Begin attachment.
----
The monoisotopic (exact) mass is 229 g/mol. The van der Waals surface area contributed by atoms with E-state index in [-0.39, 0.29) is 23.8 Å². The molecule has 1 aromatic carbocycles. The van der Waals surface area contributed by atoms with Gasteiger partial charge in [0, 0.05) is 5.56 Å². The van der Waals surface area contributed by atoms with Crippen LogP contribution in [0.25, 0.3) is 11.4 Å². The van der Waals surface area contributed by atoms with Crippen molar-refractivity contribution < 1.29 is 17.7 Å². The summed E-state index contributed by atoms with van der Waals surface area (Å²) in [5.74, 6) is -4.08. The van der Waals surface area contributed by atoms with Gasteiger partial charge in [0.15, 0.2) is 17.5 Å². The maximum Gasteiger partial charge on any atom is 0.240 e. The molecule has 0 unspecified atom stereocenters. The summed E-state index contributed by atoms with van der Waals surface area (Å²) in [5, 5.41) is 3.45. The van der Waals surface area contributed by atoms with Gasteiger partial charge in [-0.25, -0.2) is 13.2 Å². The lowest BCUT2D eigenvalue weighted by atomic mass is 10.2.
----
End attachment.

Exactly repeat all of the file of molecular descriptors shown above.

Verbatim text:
The monoisotopic (exact) mass is 229 g/mol. The van der Waals surface area contributed by atoms with E-state index in [-0.39, 0.29) is 23.8 Å². The molecule has 1 aromatic carbocycles. The van der Waals surface area contributed by atoms with Gasteiger partial charge in [0, 0.05) is 5.56 Å². The van der Waals surface area contributed by atoms with Crippen LogP contribution in [0.25, 0.3) is 11.4 Å². The van der Waals surface area contributed by atoms with Crippen molar-refractivity contribution < 1.29 is 17.7 Å². The summed E-state index contributed by atoms with van der Waals surface area (Å²) in [5.74, 6) is -4.08. The van der Waals surface area contributed by atoms with Gasteiger partial charge in [0.15, 0.2) is 17.5 Å². The maximum Gasteiger partial charge on any atom is 0.240 e. The molecule has 0 unspecified atom stereocenters. The summed E-state index contributed by atoms with van der Waals surface area (Å²) in [5, 5.41) is 3.45. The van der Waals surface area contributed by atoms with Gasteiger partial charge in [-0.25, -0.2) is 13.2 Å². The lowest BCUT2D eigenvalue weighted by atomic mass is 10.2.